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June 13, 2016

Report: Demand for apartments steadily rising in Philadelphia

Manageable prices expected for renters as employment, population growth remain moderate

Development Apartments
061316_PhillyskyCBP Julie Jacobson/AP

A spectator walks past a statue of former Philadelphia Phillies' Steve "Lefty" Carlton outside of Citizens Bank Park.

Demand for apartments in the Philadelphia area is on the rise, according to an annual report released Monday by Yardi Matrix, a market research service in the commercial apartment industry.

Despite modest population growth and employment numbers that trail the rest of the United States, Philadelphia's apartment market continues to benefit from strong performance in sectors including business and professional services, healthcare and education.

"Given the strong tenant base of young professionals that continues to absorb new product at a significantly fast pace, investor appetite is robust," the report says. "Last year, the metro’s multifamily transaction volume nearly doubled year-over-year, reaching a record high of $1.5 billion."

That number leaps out because it's more than twice the total value of property transactions in 2014. There are currently 8,700 additional units under construction citywide and a development pipeline that includes another 25,000 in the works.

From a renter's perspective, the influx of new apartments is encouraging because overall rent growth has been kept fairly well contained. Year-over-year through April, rents in Philadelphia rose 3.1 percent compared to a national average of 6 percent. Most of the increases were absorbed by the working-class renter-by-necessity segment, reaching an average of $1,060 on 3.7 percent growth. Renters-by-choice saw a 1.4 percent year-over-year increase to $1,721, led by units in Center City.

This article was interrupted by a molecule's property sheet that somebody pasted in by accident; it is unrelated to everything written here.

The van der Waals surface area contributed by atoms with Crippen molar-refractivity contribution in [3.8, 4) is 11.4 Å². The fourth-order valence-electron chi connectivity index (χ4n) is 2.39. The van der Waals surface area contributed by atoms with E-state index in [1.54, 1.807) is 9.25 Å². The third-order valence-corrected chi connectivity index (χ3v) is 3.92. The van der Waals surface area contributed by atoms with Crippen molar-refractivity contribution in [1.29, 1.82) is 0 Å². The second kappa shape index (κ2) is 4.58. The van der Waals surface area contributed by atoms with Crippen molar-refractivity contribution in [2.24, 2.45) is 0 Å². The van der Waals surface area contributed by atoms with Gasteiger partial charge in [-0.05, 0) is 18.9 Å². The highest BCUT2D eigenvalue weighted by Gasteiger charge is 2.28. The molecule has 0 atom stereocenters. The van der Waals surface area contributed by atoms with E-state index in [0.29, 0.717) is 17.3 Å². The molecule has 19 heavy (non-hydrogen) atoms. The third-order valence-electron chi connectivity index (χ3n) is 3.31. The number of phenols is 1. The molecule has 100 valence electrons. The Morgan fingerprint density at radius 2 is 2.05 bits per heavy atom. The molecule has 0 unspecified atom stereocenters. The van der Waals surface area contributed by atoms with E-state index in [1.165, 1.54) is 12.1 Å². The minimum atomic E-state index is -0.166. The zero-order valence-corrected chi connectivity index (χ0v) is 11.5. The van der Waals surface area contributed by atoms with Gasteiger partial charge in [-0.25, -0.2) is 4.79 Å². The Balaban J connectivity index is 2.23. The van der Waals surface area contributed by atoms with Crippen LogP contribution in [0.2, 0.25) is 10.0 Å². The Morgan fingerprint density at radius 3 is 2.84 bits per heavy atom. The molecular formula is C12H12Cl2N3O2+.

Philadelphia added 60,000 new jobs over the past year for a 1.7 percent increase that marks the highest rate since the recession. That's still below the national growth rate of 2.4 percent and comes after a five-year period when Philadelphia had the slowest employment growth among the 10 largest metro areas, according to the U.S. Bureau of Labor Statistics.

Projects such as the Comcast Innovation and Technology Center and the FMC Tower in West Philadelphia — a "vertical neighborhood" opening this summer with its own luxury apartments — are expected to boost job growth in the coming years. Ongoing development at the Navy Yard and regional growth in Bucks, Montgomery and Chester counties, particularly in the pharmaceutical industry, will also help the area's employment numbers.

The busy apartment market comes against the backdrop of a housing market that saw Philadelphia's property values surpass pre-recession levels in the first quarter of 2016, making it one of just eight major U.S. cities to reach that milestone. Demand has outpaced supply particularly in South Philadelphia and neighborhoods surrounding Center City. Uneven prices elsewhere for both renters and buyers likely reflect some of the forces described in the Pew Charitable Trust's recent report on gentrification in Philadelphia.

Over the next year, apartment hunters can probably expect rents to rise at a manageable rate, the report concludes.

"The new wave of Class A product combined with a growing flight to quality for higher-income households will continue to sustain modest but consistent rent growth across the metro. As more properties come online, the market may be softening this year, leading to a moderate rent increase of 1.3%."

[Philadelphia's Growth Story: Multifamily Spring Report 2016]